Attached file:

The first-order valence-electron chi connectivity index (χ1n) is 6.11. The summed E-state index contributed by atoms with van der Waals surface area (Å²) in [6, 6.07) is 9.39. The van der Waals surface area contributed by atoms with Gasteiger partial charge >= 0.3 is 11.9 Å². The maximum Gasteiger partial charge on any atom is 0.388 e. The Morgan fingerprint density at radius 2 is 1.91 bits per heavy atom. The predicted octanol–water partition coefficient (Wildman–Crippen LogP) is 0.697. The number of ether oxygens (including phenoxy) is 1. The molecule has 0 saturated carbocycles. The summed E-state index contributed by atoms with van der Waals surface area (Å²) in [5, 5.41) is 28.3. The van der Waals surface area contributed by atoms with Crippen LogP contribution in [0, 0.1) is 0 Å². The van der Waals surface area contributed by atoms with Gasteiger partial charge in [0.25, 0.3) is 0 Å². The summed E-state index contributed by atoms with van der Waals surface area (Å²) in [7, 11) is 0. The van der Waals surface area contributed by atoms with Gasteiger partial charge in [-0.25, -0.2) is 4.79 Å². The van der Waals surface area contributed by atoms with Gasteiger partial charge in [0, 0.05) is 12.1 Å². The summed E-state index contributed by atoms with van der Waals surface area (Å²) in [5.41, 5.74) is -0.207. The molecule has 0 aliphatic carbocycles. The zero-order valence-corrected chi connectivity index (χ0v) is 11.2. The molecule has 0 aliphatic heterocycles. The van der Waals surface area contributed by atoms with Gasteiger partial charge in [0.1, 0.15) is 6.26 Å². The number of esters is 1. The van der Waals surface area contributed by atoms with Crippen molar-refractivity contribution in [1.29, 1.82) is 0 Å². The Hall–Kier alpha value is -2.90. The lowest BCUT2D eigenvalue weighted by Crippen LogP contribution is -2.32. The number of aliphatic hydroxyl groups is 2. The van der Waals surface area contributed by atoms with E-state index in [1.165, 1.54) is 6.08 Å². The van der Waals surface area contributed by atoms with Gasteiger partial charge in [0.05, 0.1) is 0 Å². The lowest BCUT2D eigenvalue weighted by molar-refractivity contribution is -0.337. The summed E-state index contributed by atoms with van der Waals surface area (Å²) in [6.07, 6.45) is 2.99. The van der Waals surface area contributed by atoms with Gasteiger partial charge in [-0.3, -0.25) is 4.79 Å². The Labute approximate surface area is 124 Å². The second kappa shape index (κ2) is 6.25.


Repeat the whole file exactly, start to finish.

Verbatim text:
The first-order valence-electron chi connectivity index (χ1n) is 6.11. The summed E-state index contributed by atoms with van der Waals surface area (Å²) in [6, 6.07) is 9.39. The van der Waals surface area contributed by atoms with Gasteiger partial charge >= 0.3 is 11.9 Å². The maximum Gasteiger partial charge on any atom is 0.388 e. The Morgan fingerprint density at radius 2 is 1.91 bits per heavy atom. The predicted octanol–water partition coefficient (Wildman–Crippen LogP) is 0.697. The number of ether oxygens (including phenoxy) is 1. The molecule has 0 saturated carbocycles. The summed E-state index contributed by atoms with van der Waals surface area (Å²) in [5, 5.41) is 28.3. The van der Waals surface area contributed by atoms with Crippen LogP contribution in [0, 0.1) is 0 Å². The van der Waals surface area contributed by atoms with Gasteiger partial charge in [0.25, 0.3) is 0 Å². The summed E-state index contributed by atoms with van der Waals surface area (Å²) in [7, 11) is 0. The van der Waals surface area contributed by atoms with Gasteiger partial charge in [-0.25, -0.2) is 4.79 Å². The van der Waals surface area contributed by atoms with Gasteiger partial charge in [0, 0.05) is 12.1 Å². The summed E-state index contributed by atoms with van der Waals surface area (Å²) in [5.41, 5.74) is -0.207. The molecule has 0 aliphatic carbocycles. The zero-order valence-corrected chi connectivity index (χ0v) is 11.2. The molecule has 0 aliphatic heterocycles. The van der Waals surface area contributed by atoms with Gasteiger partial charge in [0.1, 0.15) is 6.26 Å². The number of esters is 1. The van der Waals surface area contributed by atoms with Crippen molar-refractivity contribution in [1.29, 1.82) is 0 Å². The Hall–Kier alpha value is -2.90. The lowest BCUT2D eigenvalue weighted by Crippen LogP contribution is -2.32. The number of aliphatic hydroxyl groups is 2. The van der Waals surface area contributed by atoms with E-state index in [1.165, 1.54) is 6.08 Å². The van der Waals surface area contributed by atoms with Gasteiger partial charge in [0.05, 0.1) is 0 Å². The lowest BCUT2D eigenvalue weighted by molar-refractivity contribution is -0.337. The summed E-state index contributed by atoms with van der Waals surface area (Å²) in [6.07, 6.45) is 2.99. The van der Waals surface area contributed by atoms with Gasteiger partial charge in [-0.3, -0.25) is 4.79 Å². The Labute approximate surface area is 124 Å². The second kappa shape index (κ2) is 6.25.